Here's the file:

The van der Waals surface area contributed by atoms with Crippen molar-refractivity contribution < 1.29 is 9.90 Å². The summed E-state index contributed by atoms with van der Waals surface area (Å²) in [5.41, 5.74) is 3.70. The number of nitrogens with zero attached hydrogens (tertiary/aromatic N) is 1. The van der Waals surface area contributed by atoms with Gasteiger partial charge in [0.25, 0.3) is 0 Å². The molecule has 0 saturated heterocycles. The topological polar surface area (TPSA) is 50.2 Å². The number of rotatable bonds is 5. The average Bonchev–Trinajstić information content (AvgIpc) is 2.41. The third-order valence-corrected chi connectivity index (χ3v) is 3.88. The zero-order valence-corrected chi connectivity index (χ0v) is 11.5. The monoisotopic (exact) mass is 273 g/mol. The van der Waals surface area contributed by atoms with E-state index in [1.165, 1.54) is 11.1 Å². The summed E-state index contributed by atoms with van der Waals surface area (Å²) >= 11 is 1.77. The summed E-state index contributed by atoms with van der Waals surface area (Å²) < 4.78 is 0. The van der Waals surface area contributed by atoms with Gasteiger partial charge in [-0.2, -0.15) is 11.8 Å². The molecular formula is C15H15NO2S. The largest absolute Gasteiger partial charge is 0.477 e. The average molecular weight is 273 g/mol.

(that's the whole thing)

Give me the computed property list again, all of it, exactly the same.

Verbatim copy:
The van der Waals surface area contributed by atoms with Crippen molar-refractivity contribution < 1.29 is 9.90 Å². The summed E-state index contributed by atoms with van der Waals surface area (Å²) in [5.41, 5.74) is 3.70. The number of nitrogens with zero attached hydrogens (tertiary/aromatic N) is 1. The van der Waals surface area contributed by atoms with Gasteiger partial charge in [0.25, 0.3) is 0 Å². The molecule has 0 saturated heterocycles. The topological polar surface area (TPSA) is 50.2 Å². The number of rotatable bonds is 5. The average Bonchev–Trinajstić information content (AvgIpc) is 2.41. The third-order valence-corrected chi connectivity index (χ3v) is 3.88. The zero-order valence-corrected chi connectivity index (χ0v) is 11.5. The monoisotopic (exact) mass is 273 g/mol. The van der Waals surface area contributed by atoms with E-state index in [1.165, 1.54) is 11.1 Å². The summed E-state index contributed by atoms with van der Waals surface area (Å²) >= 11 is 1.77. The summed E-state index contributed by atoms with van der Waals surface area (Å²) < 4.78 is 0. The van der Waals surface area contributed by atoms with Gasteiger partial charge in [-0.2, -0.15) is 11.8 Å². The molecular formula is C15H15NO2S. The largest absolute Gasteiger partial charge is 0.477 e. The average molecular weight is 273 g/mol.